Public Discussion

  • Icon for: Colleen Lewis

    Colleen Lewis

    Facilitator
    May 16, 2016 | 03:29 p.m.

    Fascinating work! Thanks for sharing!
    I’d love to hear how you think about this work as disrupting hierarchical narratives of intelligence?

  • Icon for: Barbara Rogoff

    Barbara Rogoff

    Presenter
    May 16, 2016 | 04:27 p.m.

    The keen attention of Mayan and Mexican-heritage children points to the importance of understanding the different strengths that children bring to their learning.

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    Robert LeVine

    Guest
    May 19, 2016 | 11:06 a.m.

    Dear Barbara, Well done! You have once again, as with “guided participation”, hit the nail on the head, identifying and conceptualizing what anyone can see but might not notice. This deserves wide publication. Best, Bob

  • Icon for: Barbara Rogoff

    Barbara Rogoff

    Presenter
    May 19, 2016 | 04:09 p.m.

    Thanks, Bob! My research team, and especially I, owe you a great debt of gratitude for your leadership in this line of work! Barbara

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    José Cahun

    Guest
    May 24, 2016 | 11:57 a.m.

    K’am ki’imak óolal Xbarbara Rogoff , jach máan uts a meyaj. táan in xokik a ts’íib / Congratulation, greetings from Jo’ Tsuk ( Tihosuco) Quinatana Roo. I like your work, I hope someday you could do some investigation about yucatecs mayan.

  • Icon for: Barbara Rogoff

    Barbara Rogoff

    Presenter
    May 16, 2016 | 04:30 p.m.

    From the perspective of middle-class teachers, the keen attention of Indigenous and Mexican-heritage children might not be noticed as a strength. Or it might even be misinterpreted as distraction when children notice what is going on around them, when in fact it is very skilled attention and learning.

  • Icon for: Jean Ryoo

    Jean Ryoo

    Senior Researcher
    May 17, 2016 | 12:59 p.m.

    I love how you are highlighting the strengths that children can bring to their learning experiences. Thank you for pushing people to think about the different ways that children learn, interact, and engage that can be utilized as assets toward new learning, rather than approached as “problems” in educational contexts.

  • Icon for: Barbara Rogoff

    Barbara Rogoff

    Presenter
    May 17, 2016 | 01:21 p.m.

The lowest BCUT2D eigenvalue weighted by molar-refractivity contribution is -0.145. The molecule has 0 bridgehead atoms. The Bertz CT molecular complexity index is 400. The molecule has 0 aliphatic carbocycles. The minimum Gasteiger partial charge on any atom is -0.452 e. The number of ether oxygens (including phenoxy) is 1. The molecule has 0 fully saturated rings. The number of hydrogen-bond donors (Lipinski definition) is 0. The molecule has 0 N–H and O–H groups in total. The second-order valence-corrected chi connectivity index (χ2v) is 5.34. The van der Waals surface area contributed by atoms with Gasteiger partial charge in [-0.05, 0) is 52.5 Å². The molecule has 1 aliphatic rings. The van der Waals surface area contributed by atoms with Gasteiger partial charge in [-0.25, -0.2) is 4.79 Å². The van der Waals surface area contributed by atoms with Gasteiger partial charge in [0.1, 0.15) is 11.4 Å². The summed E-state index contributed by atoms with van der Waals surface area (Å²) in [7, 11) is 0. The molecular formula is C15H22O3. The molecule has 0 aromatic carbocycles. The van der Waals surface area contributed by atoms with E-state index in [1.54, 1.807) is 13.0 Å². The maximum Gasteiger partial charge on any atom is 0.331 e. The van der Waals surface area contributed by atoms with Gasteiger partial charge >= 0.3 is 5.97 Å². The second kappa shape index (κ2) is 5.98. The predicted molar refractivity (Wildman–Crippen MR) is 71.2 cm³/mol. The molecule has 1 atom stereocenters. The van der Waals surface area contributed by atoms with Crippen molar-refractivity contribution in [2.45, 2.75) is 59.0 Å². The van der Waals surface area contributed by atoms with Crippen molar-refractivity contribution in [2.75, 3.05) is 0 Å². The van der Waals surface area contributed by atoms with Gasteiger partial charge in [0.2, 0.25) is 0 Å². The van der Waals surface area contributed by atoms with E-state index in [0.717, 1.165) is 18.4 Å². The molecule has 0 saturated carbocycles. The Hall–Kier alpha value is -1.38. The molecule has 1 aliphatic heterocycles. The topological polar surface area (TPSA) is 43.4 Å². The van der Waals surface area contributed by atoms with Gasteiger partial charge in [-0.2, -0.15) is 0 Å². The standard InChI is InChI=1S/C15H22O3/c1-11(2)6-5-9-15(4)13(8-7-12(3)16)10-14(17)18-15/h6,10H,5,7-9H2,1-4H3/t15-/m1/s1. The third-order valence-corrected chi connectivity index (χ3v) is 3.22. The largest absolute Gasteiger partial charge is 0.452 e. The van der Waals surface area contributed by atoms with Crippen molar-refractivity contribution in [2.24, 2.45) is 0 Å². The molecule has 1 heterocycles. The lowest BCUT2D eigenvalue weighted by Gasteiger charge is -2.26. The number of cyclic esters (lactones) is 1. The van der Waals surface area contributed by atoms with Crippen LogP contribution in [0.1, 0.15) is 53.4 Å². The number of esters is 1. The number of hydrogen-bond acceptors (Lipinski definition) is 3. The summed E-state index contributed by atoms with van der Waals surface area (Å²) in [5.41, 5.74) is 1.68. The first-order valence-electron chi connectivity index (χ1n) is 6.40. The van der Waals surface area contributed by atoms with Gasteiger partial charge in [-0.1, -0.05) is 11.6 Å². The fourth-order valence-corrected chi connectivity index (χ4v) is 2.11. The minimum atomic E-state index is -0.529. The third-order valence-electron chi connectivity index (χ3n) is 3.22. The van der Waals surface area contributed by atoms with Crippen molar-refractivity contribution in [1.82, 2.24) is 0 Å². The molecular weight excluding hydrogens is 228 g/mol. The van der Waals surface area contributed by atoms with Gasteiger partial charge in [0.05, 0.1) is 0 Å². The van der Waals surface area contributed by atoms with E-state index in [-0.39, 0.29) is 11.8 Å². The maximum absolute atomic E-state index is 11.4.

Yes, building on children’s strenghs can bring about a paradigm shift in how learning situations are organized — especially for children who have been poorly served by schools so far.

  • Icon for: Barry Fishman

    Barry Fishman

    Facilitator
    May 17, 2016 | 04:10 p.m.

    In the video, the narrator says that “Guatemalan/Mayan children were twice as likely to pay attention to a nearby demonstration…” and I presume this comparison is to the “European/American” children in the next scene. The video doesn’t ponder reasons for this. Now that you have observed this pattern, do you have theories about what drives these differences?

  • Icon for: Barbara Rogoff

    Barbara Rogoff

    Presenter
    May 17, 2016 | 08:43 p.m.

    The pattern of differences in children’s learning from surrounding events fits a paradigm that we call “Learning by Observing and Pitching In”(LOPI). Keen attention is part of one of the 7 defining features of the LOPI approach. Another defining feature is that children are included as collaborating contributors to family and community endeavors. If you’d like to know more about LOPI, please ask more questions. Or, you can see more about it at www.learningbyobservingandpitchingin.com

  • Icon for: Tamara Moore

    Tamara Moore

    Associate Professor, Engineering Education & EngrTEAMS Principal Investigator
    May 18, 2016 | 03:33 p.m.

    This is really interesting work. Are you to the point where you have implications for classrooms in the US? If so, can you please include them? As a curriculum designer, these would be very helpful.

  • Icon for: Barbara Rogoff

    Barbara Rogoff

    Presenter
    May 18, 2016 | 04:54 p.m.

    Thanks! The findings that Indigenous- and Mexican-heritage children are especially keen observers lead to several implications for classrooms:
    1. Teachers who are aware of cultural differences in learning by observing could build on it for more effective teaching and learning.
    2. Curriculum could be designed more openly for children to observe each others’ and adults’ work.
    3. Children whose family life does not prepare them so well for learning from surrounding events could learn from children from backgrounds where this is prioritized.

  • Icon for: Cullen White

    Cullen White

    Facilitator
    May 19, 2016 | 03:18 a.m.

    I agree that this is very fascinating work. I’m curious though: were observations of Mexican-heritage and indigenous children made in Guatemala, Mexico, the US, or a mixture of all three?

  • Icon for: Barbara Rogoff

    Barbara Rogoff

    Presenter
    May 19, 2016 | 04:06 a.m.

    These studies have been done in a Mayan community in Guatemala and in Mexican- and European-heritage communities in the United States. We’ve also done a number of studies in Mexico on related themes (especially, children’s collaborative initiative). Several related studies were published in 2014 in the journal Human Development and in 2015 in Vol. 49 of Advances in Child Health and Behavior.